I first discovered turntables as a musical instrument by listening to a recording of Yoshihide Ōtomo and Martin Tétreault. I loved it! It was called 21 Situations and it was released in 1999. The music there was so fresh, intuitive, direct, emotional, funny and cleverly played, and it still is today in fact! At the time I really thought that I wanted to try this out myself while I was then mainly still using prepared guitar for my music.
So very soon after that discovery I bought a pair of second-hand Technics MKII turntables from a local music shop, a very cheap mixing board and a pair of loudspeakers. It was then, in the turntable field, a transition period between playing with records and playing without records. For anyone not familiar with this stuff, playing turntables without records might seem a little funny, or even absurd: “What do you do with it then???” In fact, it was possible to build your own equipment to create new sounds that could not be achieved otherwise. It meant changing the needles for springs (Fig. 8), changing the cartridges for contact microphones (Fig. 6) and using a piece of cardboard or a bit of plastic instead of a record!
I had just discovered this new world, so I went for a bit of everything: records, no records, and modifications. I started to customise vinyl records, to create my own turntable individual arm, my own needles, and even my own turntable! I remember once sawing an old turntable in half and sticking on it the arm from another one! It is also possible to use the usual guitar stuff for the turntable — the cables, the pedal effects and even the amplifier — so it was quite easy and natural for me to build this new “instrument”.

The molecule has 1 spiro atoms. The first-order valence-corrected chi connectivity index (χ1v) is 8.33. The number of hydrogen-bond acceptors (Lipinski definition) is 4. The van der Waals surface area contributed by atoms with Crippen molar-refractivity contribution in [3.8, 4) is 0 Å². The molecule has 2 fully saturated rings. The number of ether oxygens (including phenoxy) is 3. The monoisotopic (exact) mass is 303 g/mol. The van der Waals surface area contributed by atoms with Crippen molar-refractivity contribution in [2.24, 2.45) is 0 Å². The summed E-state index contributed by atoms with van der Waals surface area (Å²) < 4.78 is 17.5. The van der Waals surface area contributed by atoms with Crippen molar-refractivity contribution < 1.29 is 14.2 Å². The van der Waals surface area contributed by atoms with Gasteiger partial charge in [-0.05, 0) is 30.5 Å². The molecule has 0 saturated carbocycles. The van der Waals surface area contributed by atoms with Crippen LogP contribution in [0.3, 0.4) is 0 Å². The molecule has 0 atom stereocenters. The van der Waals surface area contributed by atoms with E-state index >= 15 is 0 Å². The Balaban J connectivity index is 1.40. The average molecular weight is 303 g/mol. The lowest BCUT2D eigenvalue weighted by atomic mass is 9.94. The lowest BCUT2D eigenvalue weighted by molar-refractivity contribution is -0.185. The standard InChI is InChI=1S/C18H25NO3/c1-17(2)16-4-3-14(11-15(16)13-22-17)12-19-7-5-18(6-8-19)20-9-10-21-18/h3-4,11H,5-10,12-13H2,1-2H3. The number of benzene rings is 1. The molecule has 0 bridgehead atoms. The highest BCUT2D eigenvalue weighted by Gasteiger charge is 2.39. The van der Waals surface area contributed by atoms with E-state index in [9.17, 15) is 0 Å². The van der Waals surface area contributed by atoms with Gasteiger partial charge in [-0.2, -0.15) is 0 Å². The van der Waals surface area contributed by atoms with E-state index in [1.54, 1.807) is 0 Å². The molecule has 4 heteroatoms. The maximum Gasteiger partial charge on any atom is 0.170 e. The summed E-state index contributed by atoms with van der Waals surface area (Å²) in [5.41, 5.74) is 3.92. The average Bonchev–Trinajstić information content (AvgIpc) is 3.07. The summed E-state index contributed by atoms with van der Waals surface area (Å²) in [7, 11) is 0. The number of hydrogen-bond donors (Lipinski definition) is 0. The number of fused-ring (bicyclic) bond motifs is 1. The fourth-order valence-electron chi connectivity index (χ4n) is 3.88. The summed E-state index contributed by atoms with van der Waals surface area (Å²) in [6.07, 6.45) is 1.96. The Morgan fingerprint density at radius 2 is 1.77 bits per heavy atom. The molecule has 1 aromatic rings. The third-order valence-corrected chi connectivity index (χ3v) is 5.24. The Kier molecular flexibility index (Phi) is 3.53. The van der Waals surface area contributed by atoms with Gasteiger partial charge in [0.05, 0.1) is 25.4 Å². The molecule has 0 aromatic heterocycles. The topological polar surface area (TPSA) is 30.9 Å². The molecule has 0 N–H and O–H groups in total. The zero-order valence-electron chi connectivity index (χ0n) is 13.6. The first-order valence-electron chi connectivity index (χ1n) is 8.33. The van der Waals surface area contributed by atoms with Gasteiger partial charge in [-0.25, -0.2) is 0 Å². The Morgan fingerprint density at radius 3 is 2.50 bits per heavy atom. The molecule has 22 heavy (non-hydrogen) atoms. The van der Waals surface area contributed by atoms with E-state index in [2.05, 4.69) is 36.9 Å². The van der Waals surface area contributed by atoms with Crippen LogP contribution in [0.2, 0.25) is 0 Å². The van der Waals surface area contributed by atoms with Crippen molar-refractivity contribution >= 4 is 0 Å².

Today I play turntables mostly through a guitar amp but I am not reluctant to use a good PA system, when one is available. I still use records, but sometimes, in a set, I use the turntable without records. Sometimes I use a bow which I rub on a spring (Fig. 12) — Yoshihide Ōtomo used to do this, I got that from him. I also use a very sensitive Sony tabletop microphone onto which I have stuck a stiff piece of cardboard: when pressed onto the side of the platter of the turntable, it creates a very high sound, like a saxophone… or like a train braking when stopping in the station (the kind of noise that is normally very irritating but that I am kind of happy to create!).
For a while I used some small Chinese type cymbals a lot. This also came from watching Ōtomo’s playing! He has been my master for turntable playing, for sure! For a while also, I really just used the turntables as a percussive instruments. When played with a quite strong distortion pedal effect, the whole turntable becomes very sensitive and every part of it makes its own specific noise. Erik Minkkinnen once told me that I was playing “drumtables”! Another performance technique that I really like is the one I call “fast records”. It consists of making the record spin as fast as possible with only one finger (Figs. 1, 11). It seems easy at first but once the record is spinning very fast, it is getting very hard to keep the needle on it and it gets very hard to keep spinning it so fast. It often ends in some kind of “screep, chhhhhrrrritttt, ffffrout” sound! That is also the fun part of the thing, no? Another really special technique, even more difficult to do, consists of rubbing the record very gently up and down on the spindle in the middle of the turntable platter (Fig. 10). This creates a very interesting sound which is then amplified by the needle.
Equipment in Detail
So now let’s have a look at the equipment and the performance techniques I use a bit closer.